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Correct Diagnosis, Wrong Prescription

Reader comment on item: A Strongman for Iraq?

Submitted by Todd Wintering (United States), Apr 28, 2003 at 13:53

The article is certainly correct in advocating gradual democratization instead of immediate elections. Democracy requires cultural and institutional prerequisites; holding elections in their absence will only bring illiberal forces to power. Yet, installing a strongman is not the answer. It's often forgotten that while Ataturk pursued westernizing reforms domestically his foreign policy was essentially anti-Western. Any strongman would likely appeal to similar anti-Western nationalism to gain legitimacy. We have a very poor track record attempting this approach in the middle east - some even hailed Saddam as a modernizer.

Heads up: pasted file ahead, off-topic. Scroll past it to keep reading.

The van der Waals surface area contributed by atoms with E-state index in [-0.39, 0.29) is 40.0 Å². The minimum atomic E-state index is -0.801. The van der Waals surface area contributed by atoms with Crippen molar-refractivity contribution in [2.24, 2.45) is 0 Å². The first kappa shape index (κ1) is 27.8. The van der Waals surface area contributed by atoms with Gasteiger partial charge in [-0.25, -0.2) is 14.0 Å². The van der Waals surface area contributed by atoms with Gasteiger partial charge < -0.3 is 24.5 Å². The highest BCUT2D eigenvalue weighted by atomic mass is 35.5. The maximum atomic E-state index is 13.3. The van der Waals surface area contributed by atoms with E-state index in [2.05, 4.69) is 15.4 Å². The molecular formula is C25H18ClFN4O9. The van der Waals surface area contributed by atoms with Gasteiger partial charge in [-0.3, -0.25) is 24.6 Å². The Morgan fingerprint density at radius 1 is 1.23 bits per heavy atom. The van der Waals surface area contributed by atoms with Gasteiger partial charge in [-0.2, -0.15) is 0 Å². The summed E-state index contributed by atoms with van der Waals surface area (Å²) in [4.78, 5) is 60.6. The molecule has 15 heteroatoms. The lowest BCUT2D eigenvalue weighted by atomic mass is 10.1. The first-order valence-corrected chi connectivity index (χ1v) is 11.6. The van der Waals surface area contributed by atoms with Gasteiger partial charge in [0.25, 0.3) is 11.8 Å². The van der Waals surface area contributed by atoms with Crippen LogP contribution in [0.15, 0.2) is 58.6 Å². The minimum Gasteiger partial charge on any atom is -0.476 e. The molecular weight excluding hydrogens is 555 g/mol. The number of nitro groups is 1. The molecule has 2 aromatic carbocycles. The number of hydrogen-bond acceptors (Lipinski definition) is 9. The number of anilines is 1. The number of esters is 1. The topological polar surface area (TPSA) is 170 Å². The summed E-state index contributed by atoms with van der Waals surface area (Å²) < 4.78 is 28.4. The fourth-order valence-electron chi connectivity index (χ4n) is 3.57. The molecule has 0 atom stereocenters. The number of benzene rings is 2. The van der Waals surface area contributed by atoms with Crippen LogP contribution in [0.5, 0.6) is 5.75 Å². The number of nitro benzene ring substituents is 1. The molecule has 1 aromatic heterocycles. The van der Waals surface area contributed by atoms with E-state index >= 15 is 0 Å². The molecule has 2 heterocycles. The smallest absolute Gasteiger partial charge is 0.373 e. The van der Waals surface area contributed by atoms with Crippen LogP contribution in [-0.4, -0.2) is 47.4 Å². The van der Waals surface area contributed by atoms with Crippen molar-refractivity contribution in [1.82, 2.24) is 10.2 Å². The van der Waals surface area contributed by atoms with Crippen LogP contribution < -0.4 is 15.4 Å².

A strongman can work against democratization. The trend toward democracy in Britain beginning with the Magna Carta focused on increasing the power and perogatives of the aristocracy at the expense of the crown. Eventually these aristocratic liberties diffused to the lower classes and democracy ensued. Instead of a strongman, we should transfer power to a senate or parliament of westernized elites. As Iraq's economy develops and an educated middle-class emerges they can be brought into the power structure. Denying absolute power to any one man fosters democratic habits of compromise and conciliation. Perhaps the old Roman Republic can furnish the best model. Along with the Senate executive authority can be vested in two consuls serviving one year terms, each with veto power over the other. An aristocratic republic can more easily evolve into a representative democracy and minimizes the danger of a new Saddam emerging. Such a system also affords us a greater opportunity to operate behind the scenes and exercise the needed influence in guiding post-bellum Iraq.
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